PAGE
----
Information provided by Tulalip Resort Casino.

Wednesday, April 5, 2017

Wordless Wednesday: Utah's Canyonlands Amazing View

I'm working on a series of articles about Utah's Mighty 5 National Parks for Wander With Wonder and I have to stop periodically and just look into the beauty of my photographs. It was an amazing trip. I toured with Southwest Adventure Tours.

This is my inspirational photo from Canyonlands. Some say it rivals the Grand Canyon! Views from the Island in the Sky district of Canyonlands National Park reach from the depths of the Green and Colorado rivers to the mountaintops. Clouds top the layers of sandstone and rock to complete the picture.


I was amazed at the views and the depth of the canyons.

Tuesday, April 4, 2017

Spring Hiking in the Long Beach Peninsula of Washington


Sloshing through ankle deep mud on a rare sunny or more predictably rainy day is a quintessential Northwest experience. When spring’s urge to get outdoors calls, find perfectly wet trails plus 28 miles of sandy, public beach on Washington’s Long Beach Peninsula.

Spring Hiking on the Long Beach Peninsula
Well known for the oyster beds of Willapa Bay, great food, bird watching, and charter fishing, the Long Beach Peninsula also boasts an impressive system of trails. An estimated 30 miles of trails traverse the peninsula through grassy dunes and old growth forests, over rocky headlands, around wetlands and through scrub pine forest.

Local experts suggest the following for great spring hiking:

The soggy, 1.5-mile round-trip Coastal Loop includes plenty of short ups and downs, with steep sections. Features included huge, ancient Sitka spruce (some 10 feet in diameter), views of the Columbia River, and fauna and flora including newts, frogs, bald eagles, owls, foxes, otters, huckleberries, mushrooms, and flowers. Access to this 1.5-mile round trip loop is near Serious Pizza and the park office at the entrance to Ilwaco’s Cape Disappointment State Park (Discovery Pass required for cars). Dogs on leash are permitted.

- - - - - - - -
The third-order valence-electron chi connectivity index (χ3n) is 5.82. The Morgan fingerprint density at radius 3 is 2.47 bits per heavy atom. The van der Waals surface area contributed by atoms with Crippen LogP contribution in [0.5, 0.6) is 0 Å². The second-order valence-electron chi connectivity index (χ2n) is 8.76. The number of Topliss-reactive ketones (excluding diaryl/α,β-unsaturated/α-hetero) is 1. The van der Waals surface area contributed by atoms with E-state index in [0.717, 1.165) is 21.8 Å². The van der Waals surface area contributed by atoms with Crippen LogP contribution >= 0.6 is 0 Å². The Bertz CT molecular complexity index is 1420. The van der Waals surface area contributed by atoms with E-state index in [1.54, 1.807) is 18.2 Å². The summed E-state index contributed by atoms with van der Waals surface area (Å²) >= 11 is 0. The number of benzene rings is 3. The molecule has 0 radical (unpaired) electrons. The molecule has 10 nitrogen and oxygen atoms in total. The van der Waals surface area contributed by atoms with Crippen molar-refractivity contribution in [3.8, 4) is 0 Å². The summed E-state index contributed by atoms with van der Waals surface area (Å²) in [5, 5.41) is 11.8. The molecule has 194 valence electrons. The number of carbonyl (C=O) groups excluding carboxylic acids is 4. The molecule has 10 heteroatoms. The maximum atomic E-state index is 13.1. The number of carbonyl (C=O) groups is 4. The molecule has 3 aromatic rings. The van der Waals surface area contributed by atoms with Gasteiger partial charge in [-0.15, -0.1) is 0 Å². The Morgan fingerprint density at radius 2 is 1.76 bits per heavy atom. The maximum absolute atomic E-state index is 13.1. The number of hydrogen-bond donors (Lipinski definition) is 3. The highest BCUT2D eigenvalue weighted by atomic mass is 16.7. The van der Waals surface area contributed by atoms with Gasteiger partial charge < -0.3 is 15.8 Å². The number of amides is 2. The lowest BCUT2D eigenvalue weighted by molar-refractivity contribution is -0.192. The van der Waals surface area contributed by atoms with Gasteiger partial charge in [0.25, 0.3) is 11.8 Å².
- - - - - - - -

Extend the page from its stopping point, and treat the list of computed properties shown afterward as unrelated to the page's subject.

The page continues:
The Weather Beach and Bearberry trails at Leadbetter Point, on the north end of the Peninsula, are likely to be under water this time of year. The 1.1-mile Bay Loop (green trail) offers mud without wading, birding sites, scrub pine forest, marsh grass fields and flat terrain. A Discover Pass is required for parking at Leadbetter Point State Park.

Delight in signs of spring (and mud) on three trails at the headquarters of the Willapa National Wildlife Refuge: ¼-mile Art Trail mostly on boardwalk; fern-laden Cut Throat Climb, a ¾-mile loop; and nearby third-mile Teal Slough, showcasing millennium-old western red cedar and Sitka spruce trees. The refuge headquarters is near milepost 24 on State Route 101. Teal Slough is 1.6 miles northeast of the headquarters.

Spring Hiking on the Paved Discovery Trail
For the mud adverse, all but a short section of Discovery Trail on the west side of the Cape Disappointment headlands is paved. This 8.5-mile long coastal interpretive path stretches from Ilwaco on a forested climb and descent to Beard’s Hollow wetlands, then through grassy dunes to a mile north of Long Beach, with a forested spur to North Head Lighthouse added in 2014. Access points most with free parking are at the Port of Ilwaco, Beard’s Hollow, the Seaview and both Long Beach beach approaches, as well as the south end of the Breakers Resort. In Long Beach, the trail parallels a ½ mile wooden boardwalk. The trail is shared with cyclists, and dogs on leashes are permitted.

For more information on the Peninsula’s trails and recreational offerings, please call the Long Beach Peninsula Visitors Bureau at 360.642.2400 or access www.funbeach.com.

Information provided by Long Beach Peninsula Visitors Bureau